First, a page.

2009, June 12

Mora Godoy escuela. The lesson was about linear boleos.  The girl who was my partner at this point of the class suggested that after the boleo, instead of a back step I take a side step. It made no sense to me, linear boleos being, well, linear, continuing with a side step would only disturb the linearity introduced by the boleo.  But I’ve been knowing for long that there is no need to argue with your follower.

– Ok, sure.

– Wait a minute, I’m calling the teacher. Teacher! Look what he is leading to me. See? He’s completely wrong, isn’t he?

And the teacher corrected me, explaining that at this point I was supposed to lead a back step, which he then demonstrated several times to me.

Dating a partner

2009, April 24

Bad idea, usually. But here she is the partner and I am the date. Up to now it never lasted long between her and a guy, and it’s the same for me with partners, I can’t keep them, each year I bar three names on my list and I add as many new ones. As a follower she’s more or less ok, certainly not advanced but light, thin, ten years younger than myself (then, who isn’t) and working on her technique. She even made her first trip to BsAs this year.

Tonight she wants to dance, and has e-mailed me the milonga’s name. I know this place. It’s not a large square room with mall-like ceiling lights like in many milongas here. It used to be a movie theater. One half of the red velvet armchairs have not been removed. And apart from the emergency exit signs there isn’t much light.


Video test

2008, September 17

(This is not a post not a post not a post)


It happened years ago,  December 30th, an accident linked with a life-long illness. All the friends and relatives with whom we had just celebrated Christmas, we had to phone them again, not for New Year wishes but for the funerals. His death was very painful, he remained four hours lying down on the ground, trying to make it despite fourteen fractures, before an ambulance finally came. Later in the night after the surgery his heart stopped beating and someone came with a defibrillator. One more hour, the heart stopped again but this time nobody came and at 5:00 in the morning a neighbour rang at the door, saying we had to call the hospital. Daddy is dead, my brother told me. He was 57. Somehow he knew he would leave at this age, because his own father had the same illness and died after the same time.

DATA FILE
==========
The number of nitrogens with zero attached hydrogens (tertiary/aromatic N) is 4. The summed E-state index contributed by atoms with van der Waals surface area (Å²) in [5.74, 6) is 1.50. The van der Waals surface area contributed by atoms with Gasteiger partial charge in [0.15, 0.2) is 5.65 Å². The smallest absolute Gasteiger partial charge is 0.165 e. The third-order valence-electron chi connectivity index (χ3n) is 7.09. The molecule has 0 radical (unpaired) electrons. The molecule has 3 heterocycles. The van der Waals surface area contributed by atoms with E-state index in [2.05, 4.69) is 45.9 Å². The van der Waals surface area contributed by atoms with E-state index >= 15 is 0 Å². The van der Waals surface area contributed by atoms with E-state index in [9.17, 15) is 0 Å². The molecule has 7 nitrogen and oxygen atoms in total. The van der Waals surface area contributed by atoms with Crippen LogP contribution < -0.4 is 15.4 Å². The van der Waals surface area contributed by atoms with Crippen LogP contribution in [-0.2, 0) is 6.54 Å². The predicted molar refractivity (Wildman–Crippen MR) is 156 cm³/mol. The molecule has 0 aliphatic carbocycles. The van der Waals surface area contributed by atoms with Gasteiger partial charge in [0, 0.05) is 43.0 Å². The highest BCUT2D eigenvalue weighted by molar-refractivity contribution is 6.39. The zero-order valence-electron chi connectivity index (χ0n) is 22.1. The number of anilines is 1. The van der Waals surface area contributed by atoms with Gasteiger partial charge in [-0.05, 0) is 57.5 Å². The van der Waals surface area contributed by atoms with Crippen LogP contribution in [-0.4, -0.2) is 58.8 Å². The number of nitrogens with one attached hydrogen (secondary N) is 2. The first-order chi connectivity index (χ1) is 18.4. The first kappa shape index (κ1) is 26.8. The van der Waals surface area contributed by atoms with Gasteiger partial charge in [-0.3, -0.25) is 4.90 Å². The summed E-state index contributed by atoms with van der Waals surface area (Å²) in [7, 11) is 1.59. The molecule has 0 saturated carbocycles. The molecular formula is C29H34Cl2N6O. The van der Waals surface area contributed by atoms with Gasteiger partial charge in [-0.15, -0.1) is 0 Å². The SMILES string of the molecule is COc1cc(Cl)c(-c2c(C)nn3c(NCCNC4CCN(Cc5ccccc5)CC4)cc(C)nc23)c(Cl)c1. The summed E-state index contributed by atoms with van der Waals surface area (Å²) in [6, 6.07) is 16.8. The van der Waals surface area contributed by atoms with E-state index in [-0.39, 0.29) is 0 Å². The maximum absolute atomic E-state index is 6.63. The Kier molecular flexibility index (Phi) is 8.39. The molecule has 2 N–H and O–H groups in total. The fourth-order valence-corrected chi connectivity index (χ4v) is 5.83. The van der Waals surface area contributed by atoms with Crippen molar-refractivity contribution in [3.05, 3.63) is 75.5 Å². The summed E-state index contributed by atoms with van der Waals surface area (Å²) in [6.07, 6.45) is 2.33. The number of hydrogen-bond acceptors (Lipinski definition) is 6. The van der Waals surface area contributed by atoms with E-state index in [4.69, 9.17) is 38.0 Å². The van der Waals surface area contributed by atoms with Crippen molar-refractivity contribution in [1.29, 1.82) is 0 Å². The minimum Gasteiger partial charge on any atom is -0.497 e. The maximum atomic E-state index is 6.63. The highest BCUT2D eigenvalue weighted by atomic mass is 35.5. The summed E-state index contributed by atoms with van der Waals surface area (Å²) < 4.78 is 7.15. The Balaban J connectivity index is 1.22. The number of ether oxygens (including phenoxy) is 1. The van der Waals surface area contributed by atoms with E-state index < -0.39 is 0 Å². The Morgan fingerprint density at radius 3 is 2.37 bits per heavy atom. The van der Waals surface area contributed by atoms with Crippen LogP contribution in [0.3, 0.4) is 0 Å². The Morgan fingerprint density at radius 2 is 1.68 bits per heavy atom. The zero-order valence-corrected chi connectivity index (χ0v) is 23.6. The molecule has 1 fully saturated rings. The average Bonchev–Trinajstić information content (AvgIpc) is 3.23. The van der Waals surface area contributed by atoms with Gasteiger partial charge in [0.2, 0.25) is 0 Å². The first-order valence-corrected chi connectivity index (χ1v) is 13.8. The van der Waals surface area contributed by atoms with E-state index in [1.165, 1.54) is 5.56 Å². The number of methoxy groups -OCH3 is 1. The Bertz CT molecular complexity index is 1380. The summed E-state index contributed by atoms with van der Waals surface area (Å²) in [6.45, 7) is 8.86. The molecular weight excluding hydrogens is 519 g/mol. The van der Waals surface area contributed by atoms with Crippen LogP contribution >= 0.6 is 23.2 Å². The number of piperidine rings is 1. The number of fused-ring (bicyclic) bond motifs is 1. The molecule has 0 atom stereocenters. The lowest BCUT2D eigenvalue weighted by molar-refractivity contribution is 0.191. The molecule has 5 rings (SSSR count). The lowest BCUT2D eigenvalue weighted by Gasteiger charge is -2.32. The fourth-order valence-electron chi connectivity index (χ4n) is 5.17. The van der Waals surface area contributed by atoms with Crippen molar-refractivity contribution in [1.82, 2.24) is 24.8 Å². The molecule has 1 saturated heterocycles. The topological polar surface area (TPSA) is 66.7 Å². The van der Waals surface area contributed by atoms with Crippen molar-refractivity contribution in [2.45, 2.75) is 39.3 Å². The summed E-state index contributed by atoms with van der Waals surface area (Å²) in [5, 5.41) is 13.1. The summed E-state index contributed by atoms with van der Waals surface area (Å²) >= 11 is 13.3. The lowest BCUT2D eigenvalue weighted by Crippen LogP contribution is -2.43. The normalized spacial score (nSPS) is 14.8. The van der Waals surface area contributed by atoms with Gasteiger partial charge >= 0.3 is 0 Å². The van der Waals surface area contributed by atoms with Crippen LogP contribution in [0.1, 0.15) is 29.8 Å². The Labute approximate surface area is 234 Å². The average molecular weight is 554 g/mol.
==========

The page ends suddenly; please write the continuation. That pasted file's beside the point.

Without any doubt he was by far the person I loved the most. Physically I inherited very little from him. Unlike me he was very athletic and strong, we did some arm-wrestling once and it lasted only half a second. As a junior he broke many records in long jump. He was able to walk on the hands, while I, as tango has proven, sometimes can’t even walk on my feet. Also he was very seductive, in his younger days looking like James Dean and later like Mel Gibson. A grand-aunt told me that when a student he came one day at noon at her office to say hello, by then there were tens of secretaries there in one big room, frantically hammering their typewriters. When he entered my aunt -a secretary herself- remembers there was a moment of complete silence, all the girls had frozen.

He never wasted anything, and especially not time. Out of neccessity first, because being poor he could not afford much and had to do many things by himself. He made half of the furniture in the house. Another feature that I did not inherit at all by the way, at best I can replace a bulb. But more important he did not like to waste because he acknowledged the value of every thing or person or being. I remember a tired and lost bee, carried by the wind above the ocean, landing on our sailboat. He considered the little fellow for a while, then entered the cabin and soon came back with a drop of honey. A bee does not need much, he said.